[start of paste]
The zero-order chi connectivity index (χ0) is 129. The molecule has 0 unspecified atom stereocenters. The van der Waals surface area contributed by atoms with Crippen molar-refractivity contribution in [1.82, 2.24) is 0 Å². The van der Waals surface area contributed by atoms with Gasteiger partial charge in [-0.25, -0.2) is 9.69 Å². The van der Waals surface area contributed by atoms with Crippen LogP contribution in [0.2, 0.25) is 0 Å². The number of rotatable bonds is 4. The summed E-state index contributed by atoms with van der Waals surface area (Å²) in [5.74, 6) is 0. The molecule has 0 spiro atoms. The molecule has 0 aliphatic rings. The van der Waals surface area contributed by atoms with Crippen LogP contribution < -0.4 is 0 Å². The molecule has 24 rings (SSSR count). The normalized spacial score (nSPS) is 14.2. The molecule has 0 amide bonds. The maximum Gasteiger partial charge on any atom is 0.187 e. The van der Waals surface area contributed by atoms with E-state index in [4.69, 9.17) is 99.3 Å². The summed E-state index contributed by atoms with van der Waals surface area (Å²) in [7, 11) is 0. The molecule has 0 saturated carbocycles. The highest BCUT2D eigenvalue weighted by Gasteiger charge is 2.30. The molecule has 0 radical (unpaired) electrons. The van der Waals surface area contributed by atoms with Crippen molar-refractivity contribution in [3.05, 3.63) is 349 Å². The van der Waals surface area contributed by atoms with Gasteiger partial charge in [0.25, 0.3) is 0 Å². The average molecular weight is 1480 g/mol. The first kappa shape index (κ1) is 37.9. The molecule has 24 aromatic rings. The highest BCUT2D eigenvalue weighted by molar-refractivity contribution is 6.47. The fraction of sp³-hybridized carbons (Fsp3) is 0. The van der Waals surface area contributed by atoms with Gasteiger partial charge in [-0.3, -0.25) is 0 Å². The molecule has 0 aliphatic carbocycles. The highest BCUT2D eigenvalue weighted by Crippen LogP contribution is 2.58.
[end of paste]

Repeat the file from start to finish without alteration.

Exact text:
The zero-order chi connectivity index (χ0) is 129. The molecule has 0 unspecified atom stereocenters. The van der Waals surface area contributed by atoms with Crippen molar-refractivity contribution in [1.82, 2.24) is 0 Å². The van der Waals surface area contributed by atoms with Gasteiger partial charge in [-0.25, -0.2) is 9.69 Å². The van der Waals surface area contributed by atoms with Crippen LogP contribution in [0.2, 0.25) is 0 Å². The number of rotatable bonds is 4. The summed E-state index contributed by atoms with van der Waals surface area (Å²) in [5.74, 6) is 0. The molecule has 0 spiro atoms. The molecule has 0 aliphatic rings. The van der Waals surface area contributed by atoms with Crippen LogP contribution < -0.4 is 0 Å². The molecule has 24 rings (SSSR count). The normalized spacial score (nSPS) is 14.2. The molecule has 0 amide bonds. The maximum Gasteiger partial charge on any atom is 0.187 e. The van der Waals surface area contributed by atoms with E-state index in [4.69, 9.17) is 99.3 Å². The summed E-state index contributed by atoms with van der Waals surface area (Å²) in [7, 11) is 0. The molecule has 0 saturated carbocycles. The highest BCUT2D eigenvalue weighted by Gasteiger charge is 2.30. The molecule has 0 radical (unpaired) electrons. The van der Waals surface area contributed by atoms with Crippen molar-refractivity contribution in [3.05, 3.63) is 349 Å². The van der Waals surface area contributed by atoms with Gasteiger partial charge in [0.25, 0.3) is 0 Å². The average molecular weight is 1480 g/mol. The first kappa shape index (κ1) is 37.9. The molecule has 24 aromatic rings. The highest BCUT2D eigenvalue weighted by molar-refractivity contribution is 6.47. The fraction of sp³-hybridized carbons (Fsp3) is 0. The van der Waals surface area contributed by atoms with Gasteiger partial charge in [-0.3, -0.25) is 0 Å². The molecule has 0 aliphatic carbocycles. The highest BCUT2D eigenvalue weighted by Crippen LogP contribution is 2.58.